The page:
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8 Responses to “Controversy Continues Over Obama’s Proposal To Allow Media At Dover”

  1. Mike on February 22nd, 2009 5:29 pm

    There is just no good reason to allow photography of the containers being returned through Dover. This is another pointless attempt by some news pimp to get photos to sell to those with an appetite for the macabre.

  2. Terri on February 22nd, 2009 6:02 pm

    I totally agree Mike. Allowing this will do nothing but heap more heartache upon the surviving family members and I just hope that the powers that be, have enough common human decency to see that nothing good whatsoever can come out of allowing the media in Dover.

  3. Cat on February 23rd, 2009 12:48 pm

    Death is unfortunate by-product of war. It is important for the american people to see this, and feel for the families. I remember how gung-ho everyone was when we entered into the Iraq war, they didn’t see the carnage or the caskets. Maybe people will take these images into account next time an unnecessary war looms.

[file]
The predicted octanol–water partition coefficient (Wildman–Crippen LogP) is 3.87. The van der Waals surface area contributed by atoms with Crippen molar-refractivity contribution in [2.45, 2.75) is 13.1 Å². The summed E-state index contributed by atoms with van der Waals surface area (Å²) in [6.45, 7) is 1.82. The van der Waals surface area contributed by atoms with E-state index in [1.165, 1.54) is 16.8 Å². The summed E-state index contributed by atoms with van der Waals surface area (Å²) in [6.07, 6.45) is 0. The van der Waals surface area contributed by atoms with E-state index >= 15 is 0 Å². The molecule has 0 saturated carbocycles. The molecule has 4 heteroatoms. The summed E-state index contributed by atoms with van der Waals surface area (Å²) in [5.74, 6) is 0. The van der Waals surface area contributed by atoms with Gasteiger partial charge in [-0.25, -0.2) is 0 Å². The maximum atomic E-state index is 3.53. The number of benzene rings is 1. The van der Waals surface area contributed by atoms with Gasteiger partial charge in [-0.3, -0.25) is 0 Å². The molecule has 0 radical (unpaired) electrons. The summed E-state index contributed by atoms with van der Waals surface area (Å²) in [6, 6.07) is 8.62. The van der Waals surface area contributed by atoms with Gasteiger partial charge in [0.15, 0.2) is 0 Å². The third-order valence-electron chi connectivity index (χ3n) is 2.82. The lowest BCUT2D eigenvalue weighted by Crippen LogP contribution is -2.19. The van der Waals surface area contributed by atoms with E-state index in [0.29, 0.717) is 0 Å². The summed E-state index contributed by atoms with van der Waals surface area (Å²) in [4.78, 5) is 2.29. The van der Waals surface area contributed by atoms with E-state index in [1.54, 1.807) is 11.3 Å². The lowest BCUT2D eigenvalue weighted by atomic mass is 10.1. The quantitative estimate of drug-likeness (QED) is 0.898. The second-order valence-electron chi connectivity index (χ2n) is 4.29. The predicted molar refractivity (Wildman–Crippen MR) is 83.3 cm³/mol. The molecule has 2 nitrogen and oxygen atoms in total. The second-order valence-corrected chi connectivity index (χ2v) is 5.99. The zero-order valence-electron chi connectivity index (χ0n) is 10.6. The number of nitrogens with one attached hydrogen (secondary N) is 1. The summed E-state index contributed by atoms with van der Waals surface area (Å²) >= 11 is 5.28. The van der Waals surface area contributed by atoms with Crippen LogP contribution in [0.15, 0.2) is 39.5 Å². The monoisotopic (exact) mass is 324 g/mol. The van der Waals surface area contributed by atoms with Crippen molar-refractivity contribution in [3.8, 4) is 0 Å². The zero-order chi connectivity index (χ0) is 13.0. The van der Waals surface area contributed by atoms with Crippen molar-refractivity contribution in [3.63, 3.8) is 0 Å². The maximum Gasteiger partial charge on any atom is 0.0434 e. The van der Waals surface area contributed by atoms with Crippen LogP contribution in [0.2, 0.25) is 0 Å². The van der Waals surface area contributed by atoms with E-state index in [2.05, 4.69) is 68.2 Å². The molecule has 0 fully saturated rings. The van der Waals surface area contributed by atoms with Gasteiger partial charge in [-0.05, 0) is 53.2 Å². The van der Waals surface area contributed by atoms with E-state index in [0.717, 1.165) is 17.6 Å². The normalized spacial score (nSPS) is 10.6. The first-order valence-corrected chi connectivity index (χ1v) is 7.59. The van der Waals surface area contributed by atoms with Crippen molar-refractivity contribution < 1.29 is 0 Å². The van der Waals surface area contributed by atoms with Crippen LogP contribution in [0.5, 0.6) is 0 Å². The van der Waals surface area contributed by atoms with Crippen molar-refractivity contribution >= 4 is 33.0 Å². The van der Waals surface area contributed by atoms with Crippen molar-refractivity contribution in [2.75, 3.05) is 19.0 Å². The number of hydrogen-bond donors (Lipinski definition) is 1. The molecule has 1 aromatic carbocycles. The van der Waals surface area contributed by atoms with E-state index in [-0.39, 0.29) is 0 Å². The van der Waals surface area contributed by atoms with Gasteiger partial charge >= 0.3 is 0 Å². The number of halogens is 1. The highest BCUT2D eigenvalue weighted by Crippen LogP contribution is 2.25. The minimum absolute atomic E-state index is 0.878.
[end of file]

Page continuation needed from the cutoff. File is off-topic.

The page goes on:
4. Terri on February 24th, 2009 6:46 pm

    I respectifully disagree with you Cat. I know as a mother and step mother of Soldiers as well as an Aunt of a Soldier and significant other of a retired Soldier, I would NOT want the casket bearing the remains of my loved one in the media for public display. I would vehemently oppose them doing so, regardless of my views of the war in Iraq or Afghanistan. It’s definately the families right to say NO to this.

  5. OEF_Veteran on February 25th, 2009 6:08 am

    I think we should allow photography. War is ugly and Americans need to know the price of war. We cannot sanitize war and forget about it because it doesn’t effect us. We all need to know the terrible price that people are paying. That price needs to be in our minds everyday…..lest we become apathetic and we no longer raise our voice in protest when our government sends young men and women to die.